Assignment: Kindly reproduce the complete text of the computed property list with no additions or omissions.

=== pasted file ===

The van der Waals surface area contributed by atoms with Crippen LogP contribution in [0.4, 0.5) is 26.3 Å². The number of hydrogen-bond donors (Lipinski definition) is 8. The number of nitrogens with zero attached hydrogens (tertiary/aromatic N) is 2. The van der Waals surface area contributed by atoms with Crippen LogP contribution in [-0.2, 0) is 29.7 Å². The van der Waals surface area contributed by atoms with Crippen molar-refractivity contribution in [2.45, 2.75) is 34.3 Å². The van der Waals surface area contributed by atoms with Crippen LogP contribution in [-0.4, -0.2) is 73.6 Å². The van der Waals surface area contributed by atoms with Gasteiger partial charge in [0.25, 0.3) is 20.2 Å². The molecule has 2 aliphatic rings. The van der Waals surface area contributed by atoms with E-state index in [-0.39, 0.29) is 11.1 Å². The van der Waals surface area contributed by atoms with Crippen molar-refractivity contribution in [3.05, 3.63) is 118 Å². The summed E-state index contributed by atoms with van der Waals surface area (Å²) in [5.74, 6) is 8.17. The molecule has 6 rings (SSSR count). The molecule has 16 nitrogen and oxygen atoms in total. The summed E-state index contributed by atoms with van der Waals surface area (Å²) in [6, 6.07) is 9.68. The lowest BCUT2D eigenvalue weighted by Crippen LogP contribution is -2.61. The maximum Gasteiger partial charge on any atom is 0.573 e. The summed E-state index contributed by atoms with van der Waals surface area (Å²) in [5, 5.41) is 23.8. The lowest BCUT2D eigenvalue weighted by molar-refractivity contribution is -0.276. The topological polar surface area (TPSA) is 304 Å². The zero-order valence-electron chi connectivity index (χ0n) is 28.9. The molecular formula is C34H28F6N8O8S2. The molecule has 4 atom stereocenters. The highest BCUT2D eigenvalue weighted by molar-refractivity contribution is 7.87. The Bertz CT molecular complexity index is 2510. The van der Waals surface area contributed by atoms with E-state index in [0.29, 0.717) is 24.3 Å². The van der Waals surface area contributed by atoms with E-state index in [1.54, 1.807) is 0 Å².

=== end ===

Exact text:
The van der Waals surface area contributed by atoms with Crippen LogP contribution in [0.4, 0.5) is 26.3 Å². The number of hydrogen-bond donors (Lipinski definition) is 8. The number of nitrogens with zero attached hydrogens (tertiary/aromatic N) is 2. The van der Waals surface area contributed by atoms with Crippen LogP contribution in [-0.2, 0) is 29.7 Å². The van der Waals surface area contributed by atoms with Crippen molar-refractivity contribution in [2.45, 2.75) is 34.3 Å². The van der Waals surface area contributed by atoms with Crippen LogP contribution in [-0.4, -0.2) is 73.6 Å². The van der Waals surface area contributed by atoms with Gasteiger partial charge in [0.25, 0.3) is 20.2 Å². The molecule has 2 aliphatic rings. The van der Waals surface area contributed by atoms with E-state index in [-0.39, 0.29) is 11.1 Å². The van der Waals surface area contributed by atoms with Crippen molar-refractivity contribution in [3.05, 3.63) is 118 Å². The summed E-state index contributed by atoms with van der Waals surface area (Å²) in [5.74, 6) is 8.17. The molecule has 6 rings (SSSR count). The molecule has 16 nitrogen and oxygen atoms in total. The summed E-state index contributed by atoms with van der Waals surface area (Å²) in [6, 6.07) is 9.68. The lowest BCUT2D eigenvalue weighted by Crippen LogP contribution is -2.61. The maximum Gasteiger partial charge on any atom is 0.573 e. The summed E-state index contributed by atoms with van der Waals surface area (Å²) in [5, 5.41) is 23.8. The lowest BCUT2D eigenvalue weighted by molar-refractivity contribution is -0.276. The topological polar surface area (TPSA) is 304 Å². The zero-order valence-electron chi connectivity index (χ0n) is 28.9. The molecular formula is C34H28F6N8O8S2. The molecule has 4 atom stereocenters. The highest BCUT2D eigenvalue weighted by molar-refractivity contribution is 7.87. The Bertz CT molecular complexity index is 2510. The van der Waals surface area contributed by atoms with E-state index in [0.29, 0.717) is 24.3 Å². The van der Waals surface area contributed by atoms with E-state index in [1.54, 1.807) is 0 Å².